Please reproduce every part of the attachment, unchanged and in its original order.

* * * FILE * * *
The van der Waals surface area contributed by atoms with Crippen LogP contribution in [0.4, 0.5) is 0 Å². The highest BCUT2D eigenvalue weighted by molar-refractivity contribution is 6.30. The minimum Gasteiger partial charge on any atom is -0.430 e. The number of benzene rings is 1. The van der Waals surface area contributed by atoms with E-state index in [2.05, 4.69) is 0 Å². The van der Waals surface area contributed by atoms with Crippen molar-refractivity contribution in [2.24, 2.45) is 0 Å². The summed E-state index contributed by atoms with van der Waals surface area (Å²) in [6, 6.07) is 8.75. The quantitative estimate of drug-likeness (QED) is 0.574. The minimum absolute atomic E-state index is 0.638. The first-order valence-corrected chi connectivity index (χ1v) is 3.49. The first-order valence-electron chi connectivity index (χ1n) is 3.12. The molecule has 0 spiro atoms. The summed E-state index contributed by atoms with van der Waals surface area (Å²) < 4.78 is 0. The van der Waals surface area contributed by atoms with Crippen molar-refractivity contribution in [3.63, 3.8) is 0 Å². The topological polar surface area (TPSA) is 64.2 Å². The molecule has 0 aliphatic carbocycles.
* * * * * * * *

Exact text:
The van der Waals surface area contributed by atoms with Crippen LogP contribution in [0.4, 0.5) is 0 Å². The highest BCUT2D eigenvalue weighted by molar-refractivity contribution is 6.30. The minimum Gasteiger partial charge on any atom is -0.430 e. The number of benzene rings is 1. The van der Waals surface area contributed by atoms with E-state index in [2.05, 4.69) is 0 Å². The van der Waals surface area contributed by atoms with Crippen molar-refractivity contribution in [2.24, 2.45) is 0 Å². The summed E-state index contributed by atoms with van der Waals surface area (Å²) in [6, 6.07) is 8.75. The quantitative estimate of drug-likeness (QED) is 0.574. The minimum absolute atomic E-state index is 0.638. The first-order valence-corrected chi connectivity index (χ1v) is 3.49. The first-order valence-electron chi connectivity index (χ1n) is 3.12. The molecule has 0 spiro atoms. The summed E-state index contributed by atoms with van der Waals surface area (Å²) < 4.78 is 0. The van der Waals surface area contributed by atoms with Crippen molar-refractivity contribution in [3.63, 3.8) is 0 Å². The topological polar surface area (TPSA) is 64.2 Å². The molecule has 0 aliphatic carbocycles.